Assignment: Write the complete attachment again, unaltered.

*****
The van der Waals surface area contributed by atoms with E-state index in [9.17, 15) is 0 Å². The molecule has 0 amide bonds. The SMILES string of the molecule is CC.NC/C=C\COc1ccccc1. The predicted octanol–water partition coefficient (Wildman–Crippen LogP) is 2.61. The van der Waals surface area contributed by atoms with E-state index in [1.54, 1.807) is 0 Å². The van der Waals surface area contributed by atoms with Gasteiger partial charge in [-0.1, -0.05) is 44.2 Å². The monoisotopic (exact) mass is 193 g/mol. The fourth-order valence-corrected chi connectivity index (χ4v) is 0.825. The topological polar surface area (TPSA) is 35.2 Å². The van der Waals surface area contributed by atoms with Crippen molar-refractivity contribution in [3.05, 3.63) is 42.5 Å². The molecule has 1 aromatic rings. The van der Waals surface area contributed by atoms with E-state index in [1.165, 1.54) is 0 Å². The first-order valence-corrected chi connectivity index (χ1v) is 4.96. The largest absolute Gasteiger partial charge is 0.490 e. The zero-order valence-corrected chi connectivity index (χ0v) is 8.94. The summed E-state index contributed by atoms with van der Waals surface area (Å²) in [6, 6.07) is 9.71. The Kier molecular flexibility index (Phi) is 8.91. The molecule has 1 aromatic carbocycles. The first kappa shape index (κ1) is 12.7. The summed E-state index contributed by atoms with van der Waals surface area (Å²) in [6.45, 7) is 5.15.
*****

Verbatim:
The van der Waals surface area contributed by atoms with E-state index in [9.17, 15) is 0 Å². The molecule has 0 amide bonds. The SMILES string of the molecule is CC.NC/C=C\COc1ccccc1. The predicted octanol–water partition coefficient (Wildman–Crippen LogP) is 2.61. The van der Waals surface area contributed by atoms with E-state index in [1.54, 1.807) is 0 Å². The van der Waals surface area contributed by atoms with Gasteiger partial charge in [-0.1, -0.05) is 44.2 Å². The monoisotopic (exact) mass is 193 g/mol. The fourth-order valence-corrected chi connectivity index (χ4v) is 0.825. The topological polar surface area (TPSA) is 35.2 Å². The van der Waals surface area contributed by atoms with Crippen molar-refractivity contribution in [3.05, 3.63) is 42.5 Å². The molecule has 1 aromatic rings. The van der Waals surface area contributed by atoms with E-state index in [1.165, 1.54) is 0 Å². The first-order valence-corrected chi connectivity index (χ1v) is 4.96. The largest absolute Gasteiger partial charge is 0.490 e. The zero-order valence-corrected chi connectivity index (χ0v) is 8.94. The summed E-state index contributed by atoms with van der Waals surface area (Å²) in [6, 6.07) is 9.71. The Kier molecular flexibility index (Phi) is 8.91. The molecule has 1 aromatic carbocycles. The first kappa shape index (κ1) is 12.7. The summed E-state index contributed by atoms with van der Waals surface area (Å²) in [6.45, 7) is 5.15.